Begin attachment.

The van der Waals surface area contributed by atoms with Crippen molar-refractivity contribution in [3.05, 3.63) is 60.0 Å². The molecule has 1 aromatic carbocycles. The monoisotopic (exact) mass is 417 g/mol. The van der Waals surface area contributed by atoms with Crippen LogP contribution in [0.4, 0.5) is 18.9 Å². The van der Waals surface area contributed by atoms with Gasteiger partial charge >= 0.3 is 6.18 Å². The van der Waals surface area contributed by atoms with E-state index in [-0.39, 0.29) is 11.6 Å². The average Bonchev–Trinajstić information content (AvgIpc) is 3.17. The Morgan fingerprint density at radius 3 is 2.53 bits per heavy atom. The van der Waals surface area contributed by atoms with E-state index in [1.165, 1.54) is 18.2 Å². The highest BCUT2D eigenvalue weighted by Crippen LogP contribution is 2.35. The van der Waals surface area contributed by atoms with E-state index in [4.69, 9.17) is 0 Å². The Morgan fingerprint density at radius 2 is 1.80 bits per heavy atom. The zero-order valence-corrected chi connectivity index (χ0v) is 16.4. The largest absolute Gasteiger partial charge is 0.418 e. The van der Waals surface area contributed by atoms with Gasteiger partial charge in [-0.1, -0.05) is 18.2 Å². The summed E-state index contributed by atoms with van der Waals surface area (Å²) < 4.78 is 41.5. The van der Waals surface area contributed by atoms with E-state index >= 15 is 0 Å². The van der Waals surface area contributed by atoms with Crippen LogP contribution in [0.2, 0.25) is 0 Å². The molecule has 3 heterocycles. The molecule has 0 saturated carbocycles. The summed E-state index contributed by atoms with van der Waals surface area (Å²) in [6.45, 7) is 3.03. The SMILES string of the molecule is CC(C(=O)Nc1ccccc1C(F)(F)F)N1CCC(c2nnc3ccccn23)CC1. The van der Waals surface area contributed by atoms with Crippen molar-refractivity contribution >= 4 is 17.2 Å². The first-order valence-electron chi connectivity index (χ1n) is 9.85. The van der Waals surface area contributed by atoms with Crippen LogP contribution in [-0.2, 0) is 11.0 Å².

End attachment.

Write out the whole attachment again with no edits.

The van der Waals surface area contributed by atoms with Crippen molar-refractivity contribution in [3.05, 3.63) is 60.0 Å². The molecule has 1 aromatic carbocycles. The monoisotopic (exact) mass is 417 g/mol. The van der Waals surface area contributed by atoms with Crippen LogP contribution in [0.4, 0.5) is 18.9 Å². The van der Waals surface area contributed by atoms with Gasteiger partial charge >= 0.3 is 6.18 Å². The van der Waals surface area contributed by atoms with E-state index in [-0.39, 0.29) is 11.6 Å². The average Bonchev–Trinajstić information content (AvgIpc) is 3.17. The Morgan fingerprint density at radius 3 is 2.53 bits per heavy atom. The van der Waals surface area contributed by atoms with E-state index in [1.165, 1.54) is 18.2 Å². The highest BCUT2D eigenvalue weighted by Crippen LogP contribution is 2.35. The van der Waals surface area contributed by atoms with E-state index in [4.69, 9.17) is 0 Å². The Morgan fingerprint density at radius 2 is 1.80 bits per heavy atom. The zero-order valence-corrected chi connectivity index (χ0v) is 16.4. The largest absolute Gasteiger partial charge is 0.418 e. The van der Waals surface area contributed by atoms with Gasteiger partial charge in [-0.1, -0.05) is 18.2 Å². The summed E-state index contributed by atoms with van der Waals surface area (Å²) < 4.78 is 41.5. The van der Waals surface area contributed by atoms with E-state index >= 15 is 0 Å². The van der Waals surface area contributed by atoms with Crippen LogP contribution in [0.2, 0.25) is 0 Å². The molecule has 3 heterocycles. The molecule has 0 saturated carbocycles. The summed E-state index contributed by atoms with van der Waals surface area (Å²) in [6.45, 7) is 3.03. The SMILES string of the molecule is CC(C(=O)Nc1ccccc1C(F)(F)F)N1CCC(c2nnc3ccccn23)CC1. The van der Waals surface area contributed by atoms with Crippen molar-refractivity contribution >= 4 is 17.2 Å². The first-order valence-electron chi connectivity index (χ1n) is 9.85. The van der Waals surface area contributed by atoms with Crippen LogP contribution in [-0.2, 0) is 11.0 Å².